Programming tool

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A programming tool or software development tool is a computer program that software developers use to create, debug, maintain, or otherwise support other programs and applications. The term usually refers to relatively simple programs, that can be combined together to accomplish a task, much as one might use multiple hand tools to fix a physical object. The most basic tools are a source code editor and a compiler or interpreter, which are used ubiquitously and continuously. Other tools are used more or less depending on the language, development methodology, and individual engineer, and are often used for a discrete task, like a debugger or profiler. Tools may be discrete programs, executed separately – often from the command line – or may be parts of a single large program, called an integrated development environment (IDE). In many cases, particularly for simpler use, simple ad hoc techniques are used instead of a tool, such as print debugging instead of using a debugger, manual timing (of overall program or section of code) instead of a profiler, or tracking bugs in a text file or spreadsheet instead of a bug tracking system.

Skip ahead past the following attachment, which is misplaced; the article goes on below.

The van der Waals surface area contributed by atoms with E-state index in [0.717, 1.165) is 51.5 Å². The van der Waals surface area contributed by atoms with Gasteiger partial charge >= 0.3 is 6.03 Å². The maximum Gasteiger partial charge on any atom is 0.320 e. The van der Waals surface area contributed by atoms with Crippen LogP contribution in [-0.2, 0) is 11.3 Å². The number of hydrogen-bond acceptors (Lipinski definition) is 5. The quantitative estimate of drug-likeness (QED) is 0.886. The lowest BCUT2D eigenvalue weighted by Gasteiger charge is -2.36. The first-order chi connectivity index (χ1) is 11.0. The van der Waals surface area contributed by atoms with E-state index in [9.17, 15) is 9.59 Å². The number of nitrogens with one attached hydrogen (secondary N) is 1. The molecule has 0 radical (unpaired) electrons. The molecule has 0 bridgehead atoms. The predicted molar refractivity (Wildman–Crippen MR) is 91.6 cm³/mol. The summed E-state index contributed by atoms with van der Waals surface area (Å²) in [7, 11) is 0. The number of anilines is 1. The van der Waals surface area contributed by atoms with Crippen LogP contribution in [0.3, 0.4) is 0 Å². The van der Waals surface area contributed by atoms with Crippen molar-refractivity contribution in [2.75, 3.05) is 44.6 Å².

Computer program Instructions to be executed by a computer

A computer program is a collection of instructions that performs a specific task when executed by a computer. Most computer devices require programs to function properly.

Tool Physical item that can be used to achieve a goal

A tool is an object used to extend the ability of an individual to modify features of the surrounding environment. Although many animals use simple tools, only human beings, whose use of stone tools dates back hundreds of millennia, use tools to make other tools. The set of tools required to perform different tasks that are part of the same activity is called gear or equipment.

A compiler is a computer program that translates computer code written in one programming language into another language. The name compiler is primarily used for programs that translate source code from a high-level programming language to a lower level language to create an executable program.

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The distinction between tools and applications is murky. For example, developers use simple databases (such as a file containing a list of important values) all the time as tools.[ dubious ] However a full-blown database is usually thought of as an application or software in its own right. For many years, computer-assisted software engineering (CASE) tools were sought after. Successful tools have proven elusive. In one sense, CASE tools emphasized design and architecture support, such as for UML. But the most successful of these tools are IDEs.